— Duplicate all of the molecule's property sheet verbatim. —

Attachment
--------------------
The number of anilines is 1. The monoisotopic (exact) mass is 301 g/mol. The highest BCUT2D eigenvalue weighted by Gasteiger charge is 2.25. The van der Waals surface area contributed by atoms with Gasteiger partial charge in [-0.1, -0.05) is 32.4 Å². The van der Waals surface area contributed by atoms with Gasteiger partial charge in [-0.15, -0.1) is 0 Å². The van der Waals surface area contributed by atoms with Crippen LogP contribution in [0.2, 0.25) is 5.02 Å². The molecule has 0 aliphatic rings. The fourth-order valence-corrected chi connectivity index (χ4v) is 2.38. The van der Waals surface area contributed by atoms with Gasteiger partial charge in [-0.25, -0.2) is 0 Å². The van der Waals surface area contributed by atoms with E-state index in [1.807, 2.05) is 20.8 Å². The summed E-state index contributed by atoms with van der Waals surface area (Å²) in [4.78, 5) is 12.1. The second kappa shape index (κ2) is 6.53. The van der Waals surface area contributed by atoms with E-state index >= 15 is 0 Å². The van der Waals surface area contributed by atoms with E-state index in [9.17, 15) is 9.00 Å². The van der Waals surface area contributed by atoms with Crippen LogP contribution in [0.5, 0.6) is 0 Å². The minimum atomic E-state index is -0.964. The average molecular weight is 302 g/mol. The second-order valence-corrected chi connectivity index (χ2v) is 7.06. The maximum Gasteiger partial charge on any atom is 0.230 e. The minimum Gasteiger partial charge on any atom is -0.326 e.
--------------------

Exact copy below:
The number of anilines is 1. The monoisotopic (exact) mass is 301 g/mol. The highest BCUT2D eigenvalue weighted by Gasteiger charge is 2.25. The van der Waals surface area contributed by atoms with Gasteiger partial charge in [-0.1, -0.05) is 32.4 Å². The van der Waals surface area contributed by atoms with Gasteiger partial charge in [-0.15, -0.1) is 0 Å². The van der Waals surface area contributed by atoms with Crippen LogP contribution in [0.2, 0.25) is 5.02 Å². The molecule has 0 aliphatic rings. The fourth-order valence-corrected chi connectivity index (χ4v) is 2.38. The van der Waals surface area contributed by atoms with Gasteiger partial charge in [-0.25, -0.2) is 0 Å². The van der Waals surface area contributed by atoms with E-state index in [1.807, 2.05) is 20.8 Å². The summed E-state index contributed by atoms with van der Waals surface area (Å²) in [4.78, 5) is 12.1. The second kappa shape index (κ2) is 6.53. The van der Waals surface area contributed by atoms with E-state index >= 15 is 0 Å². The van der Waals surface area contributed by atoms with E-state index in [9.17, 15) is 9.00 Å². The van der Waals surface area contributed by atoms with Crippen LogP contribution in [0.5, 0.6) is 0 Å². The minimum atomic E-state index is -0.964. The average molecular weight is 302 g/mol. The second-order valence-corrected chi connectivity index (χ2v) is 7.06. The maximum Gasteiger partial charge on any atom is 0.230 e. The minimum Gasteiger partial charge on any atom is -0.326 e.